Paul Finebaum: B1G is 'paying the piper' for COVID-19 protocol
The news of the Wisconsin-Nebraska game being cancelled due to COVID-19 has sent shockwaves across the college football landscape. The B1G is now coming under the ire of many media members, including ESPN’s Paul Finebaum, for their handling of the 2020 schedule.
The game against Nebraska will not be made up. Wisconsin’s next game will be at home vs. Purdue on Nov. 7. Nebraska’s next game will be at Northwestern on Nov. 7.
The B1G postponed the 2020 football season and eventually decided on a conference-only schedule because of COVID-19.
Finebaum blasted the B1G’s rule that players have to sit out 21 days after testing positive and says the conference only has itself to blame.
“This is what the Big Ten wanted,” Finebaum said in a quote transcribed by 247Sports. “The Big Ten, remember, on August 11 said, ‘we’re done. We’re not playing football this year.’ And then they were forced back into it because they looked around and they saw Notre Dame playing and they saw everyone else playing, they saw it being successful. The presidents of the Big Ten decided, ‘okay, if you coaches want to come back, we’re going to put some serious teeth into the protocol.’ You have an immunologist and an epidemiologist who are presidents in the Big Ten. And they put, what I think is, a ridiculous 21-day protocol.”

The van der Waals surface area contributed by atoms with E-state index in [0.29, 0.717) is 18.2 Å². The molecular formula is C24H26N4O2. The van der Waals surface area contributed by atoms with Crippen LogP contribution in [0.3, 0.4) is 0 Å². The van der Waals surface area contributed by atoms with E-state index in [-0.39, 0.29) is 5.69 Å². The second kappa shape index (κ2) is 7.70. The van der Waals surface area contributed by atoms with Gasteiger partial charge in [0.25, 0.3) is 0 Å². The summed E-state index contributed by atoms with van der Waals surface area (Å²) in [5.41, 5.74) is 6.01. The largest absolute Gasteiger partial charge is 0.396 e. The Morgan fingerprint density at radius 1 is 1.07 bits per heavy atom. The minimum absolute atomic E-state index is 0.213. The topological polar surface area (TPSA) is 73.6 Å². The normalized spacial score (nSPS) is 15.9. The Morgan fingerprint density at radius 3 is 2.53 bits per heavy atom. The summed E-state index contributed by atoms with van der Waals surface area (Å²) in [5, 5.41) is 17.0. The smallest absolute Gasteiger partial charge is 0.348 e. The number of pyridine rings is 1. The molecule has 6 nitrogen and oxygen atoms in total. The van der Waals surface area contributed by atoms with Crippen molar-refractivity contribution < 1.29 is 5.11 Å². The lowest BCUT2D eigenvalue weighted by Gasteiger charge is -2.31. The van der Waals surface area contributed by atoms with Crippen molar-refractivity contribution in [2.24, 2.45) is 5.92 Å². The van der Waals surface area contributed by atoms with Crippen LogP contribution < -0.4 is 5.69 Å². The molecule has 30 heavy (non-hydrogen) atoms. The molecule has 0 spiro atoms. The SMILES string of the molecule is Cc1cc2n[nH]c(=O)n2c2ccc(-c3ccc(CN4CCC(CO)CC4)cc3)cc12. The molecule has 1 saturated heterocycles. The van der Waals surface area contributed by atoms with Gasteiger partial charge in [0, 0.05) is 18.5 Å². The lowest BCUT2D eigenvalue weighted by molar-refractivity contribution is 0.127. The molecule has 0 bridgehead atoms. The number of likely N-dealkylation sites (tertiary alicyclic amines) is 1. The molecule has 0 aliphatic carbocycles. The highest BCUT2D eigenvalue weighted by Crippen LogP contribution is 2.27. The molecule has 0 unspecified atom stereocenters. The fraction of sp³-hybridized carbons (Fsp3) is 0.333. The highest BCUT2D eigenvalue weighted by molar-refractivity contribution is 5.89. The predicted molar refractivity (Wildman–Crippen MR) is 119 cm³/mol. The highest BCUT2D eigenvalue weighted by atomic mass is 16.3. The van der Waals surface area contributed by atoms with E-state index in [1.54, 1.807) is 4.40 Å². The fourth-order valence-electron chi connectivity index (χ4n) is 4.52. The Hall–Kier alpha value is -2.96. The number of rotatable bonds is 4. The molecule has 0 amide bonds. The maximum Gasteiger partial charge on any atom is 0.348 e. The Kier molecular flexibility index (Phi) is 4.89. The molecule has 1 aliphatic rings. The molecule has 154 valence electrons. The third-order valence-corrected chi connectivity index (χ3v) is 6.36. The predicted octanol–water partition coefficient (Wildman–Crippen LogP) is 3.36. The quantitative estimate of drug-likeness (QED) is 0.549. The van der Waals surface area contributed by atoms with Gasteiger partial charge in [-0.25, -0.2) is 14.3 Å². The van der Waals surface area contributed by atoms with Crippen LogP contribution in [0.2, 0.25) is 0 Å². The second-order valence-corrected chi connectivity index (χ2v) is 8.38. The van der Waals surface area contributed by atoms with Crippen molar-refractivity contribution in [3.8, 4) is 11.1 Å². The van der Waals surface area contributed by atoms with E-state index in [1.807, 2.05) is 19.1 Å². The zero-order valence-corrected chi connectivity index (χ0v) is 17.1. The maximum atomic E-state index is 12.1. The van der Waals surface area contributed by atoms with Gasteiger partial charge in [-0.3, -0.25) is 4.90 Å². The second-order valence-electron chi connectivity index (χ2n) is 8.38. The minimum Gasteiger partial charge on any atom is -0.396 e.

Finebaum added that the truncated schedule with no bye weeks left no wiggle room for the possibility of COVID-19 outbreaks.
“Everyone else in sports, it’s either 10-14 days. That’s the CDC guideline. They offered 21. So you’re playing an eight-game season, plus one at the end of the season with the championship game, and there are no bye weeks, guys. None. A team like Wisconsin, who was a threat to be a divisional champ and play Ohio State in the title game, they’re done now,” Finebaum said in a quote transcribed by 247Sports. “…The Big Ten got what they wanted. They did this so Ohio State could have a legitimate shot at winning the National Championship, and now they’re paying the piper.”
The SEC, ACC, and Big 12 began their seasons in September, while the B1G’s began its season last week. The B1G’s late arrival to the college football season and zero margin for error has certainly left it in a precarious spot.